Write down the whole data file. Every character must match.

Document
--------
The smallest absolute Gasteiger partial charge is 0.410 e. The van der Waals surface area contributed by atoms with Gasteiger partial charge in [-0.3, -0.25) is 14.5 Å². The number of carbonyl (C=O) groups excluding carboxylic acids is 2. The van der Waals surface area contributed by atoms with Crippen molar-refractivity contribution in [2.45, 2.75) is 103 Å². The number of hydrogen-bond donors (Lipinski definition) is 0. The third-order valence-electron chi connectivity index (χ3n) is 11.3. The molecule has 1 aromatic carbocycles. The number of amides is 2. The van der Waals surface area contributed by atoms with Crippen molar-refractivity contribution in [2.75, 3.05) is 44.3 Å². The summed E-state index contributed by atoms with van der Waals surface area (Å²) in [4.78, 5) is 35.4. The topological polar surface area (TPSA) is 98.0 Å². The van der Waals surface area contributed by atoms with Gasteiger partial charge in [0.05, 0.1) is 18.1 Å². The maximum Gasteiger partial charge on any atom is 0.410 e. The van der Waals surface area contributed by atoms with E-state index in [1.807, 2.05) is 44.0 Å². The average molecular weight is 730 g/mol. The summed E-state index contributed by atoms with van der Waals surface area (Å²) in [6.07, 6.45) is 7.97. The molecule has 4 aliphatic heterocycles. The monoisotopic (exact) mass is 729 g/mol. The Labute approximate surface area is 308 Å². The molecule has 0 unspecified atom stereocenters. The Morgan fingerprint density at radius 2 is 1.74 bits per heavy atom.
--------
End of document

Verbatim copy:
The smallest absolute Gasteiger partial charge is 0.410 e. The van der Waals surface area contributed by atoms with Gasteiger partial charge in [-0.3, -0.25) is 14.5 Å². The number of carbonyl (C=O) groups excluding carboxylic acids is 2. The van der Waals surface area contributed by atoms with Crippen molar-refractivity contribution in [2.45, 2.75) is 103 Å². The number of hydrogen-bond donors (Lipinski definition) is 0. The third-order valence-electron chi connectivity index (χ3n) is 11.3. The molecule has 1 aromatic carbocycles. The number of amides is 2. The van der Waals surface area contributed by atoms with Crippen molar-refractivity contribution in [2.75, 3.05) is 44.3 Å². The summed E-state index contributed by atoms with van der Waals surface area (Å²) in [4.78, 5) is 35.4. The topological polar surface area (TPSA) is 98.0 Å². The van der Waals surface area contributed by atoms with Gasteiger partial charge in [0.05, 0.1) is 18.1 Å². The maximum Gasteiger partial charge on any atom is 0.410 e. The van der Waals surface area contributed by atoms with E-state index in [1.807, 2.05) is 44.0 Å². The average molecular weight is 730 g/mol. The summed E-state index contributed by atoms with van der Waals surface area (Å²) in [6.07, 6.45) is 7.97. The molecule has 4 aliphatic heterocycles. The monoisotopic (exact) mass is 729 g/mol. The Labute approximate surface area is 308 Å². The molecule has 0 unspecified atom stereocenters. The Morgan fingerprint density at radius 2 is 1.74 bits per heavy atom.